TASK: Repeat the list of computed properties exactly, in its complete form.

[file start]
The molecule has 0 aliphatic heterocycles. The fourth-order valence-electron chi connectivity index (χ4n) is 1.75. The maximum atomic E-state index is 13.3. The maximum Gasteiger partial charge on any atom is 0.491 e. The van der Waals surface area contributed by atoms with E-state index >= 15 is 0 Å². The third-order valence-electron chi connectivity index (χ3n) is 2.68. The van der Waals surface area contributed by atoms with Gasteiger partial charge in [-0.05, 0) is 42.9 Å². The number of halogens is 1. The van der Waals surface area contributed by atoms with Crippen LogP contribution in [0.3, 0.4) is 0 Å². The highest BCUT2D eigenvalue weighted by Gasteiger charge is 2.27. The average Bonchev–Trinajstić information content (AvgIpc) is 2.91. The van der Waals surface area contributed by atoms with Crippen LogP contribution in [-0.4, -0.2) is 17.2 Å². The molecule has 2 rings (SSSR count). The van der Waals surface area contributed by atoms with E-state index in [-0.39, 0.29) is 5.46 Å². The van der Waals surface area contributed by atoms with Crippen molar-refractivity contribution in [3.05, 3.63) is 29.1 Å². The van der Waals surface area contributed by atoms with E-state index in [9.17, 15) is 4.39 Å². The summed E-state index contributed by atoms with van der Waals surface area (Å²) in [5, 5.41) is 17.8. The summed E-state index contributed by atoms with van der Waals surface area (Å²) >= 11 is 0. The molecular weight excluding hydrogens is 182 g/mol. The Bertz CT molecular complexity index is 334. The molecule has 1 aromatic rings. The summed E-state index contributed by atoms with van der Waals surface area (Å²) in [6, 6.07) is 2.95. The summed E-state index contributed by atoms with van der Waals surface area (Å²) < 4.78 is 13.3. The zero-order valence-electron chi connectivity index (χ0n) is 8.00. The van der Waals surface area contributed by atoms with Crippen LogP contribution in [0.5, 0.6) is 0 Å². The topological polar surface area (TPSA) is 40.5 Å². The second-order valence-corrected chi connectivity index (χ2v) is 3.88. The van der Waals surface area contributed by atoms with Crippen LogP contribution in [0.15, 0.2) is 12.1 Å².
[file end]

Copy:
The molecule has 0 aliphatic heterocycles. The fourth-order valence-electron chi connectivity index (χ4n) is 1.75. The maximum atomic E-state index is 13.3. The maximum Gasteiger partial charge on any atom is 0.491 e. The van der Waals surface area contributed by atoms with E-state index >= 15 is 0 Å². The third-order valence-electron chi connectivity index (χ3n) is 2.68. The van der Waals surface area contributed by atoms with Gasteiger partial charge in [-0.05, 0) is 42.9 Å². The number of halogens is 1. The van der Waals surface area contributed by atoms with Crippen LogP contribution in [0.3, 0.4) is 0 Å². The highest BCUT2D eigenvalue weighted by Gasteiger charge is 2.27. The average Bonchev–Trinajstić information content (AvgIpc) is 2.91. The van der Waals surface area contributed by atoms with Crippen LogP contribution in [-0.4, -0.2) is 17.2 Å². The molecule has 2 rings (SSSR count). The van der Waals surface area contributed by atoms with E-state index in [-0.39, 0.29) is 5.46 Å². The van der Waals surface area contributed by atoms with Crippen molar-refractivity contribution in [3.05, 3.63) is 29.1 Å². The van der Waals surface area contributed by atoms with E-state index in [9.17, 15) is 4.39 Å². The summed E-state index contributed by atoms with van der Waals surface area (Å²) in [5, 5.41) is 17.8. The summed E-state index contributed by atoms with van der Waals surface area (Å²) >= 11 is 0. The molecular weight excluding hydrogens is 182 g/mol. The Bertz CT molecular complexity index is 334. The molecule has 1 aromatic rings. The summed E-state index contributed by atoms with van der Waals surface area (Å²) in [6, 6.07) is 2.95. The summed E-state index contributed by atoms with van der Waals surface area (Å²) < 4.78 is 13.3. The zero-order valence-electron chi connectivity index (χ0n) is 8.00. The van der Waals surface area contributed by atoms with Crippen LogP contribution in [0.5, 0.6) is 0 Å². The topological polar surface area (TPSA) is 40.5 Å². The second-order valence-corrected chi connectivity index (χ2v) is 3.88. The van der Waals surface area contributed by atoms with Crippen LogP contribution in [0.15, 0.2) is 12.1 Å².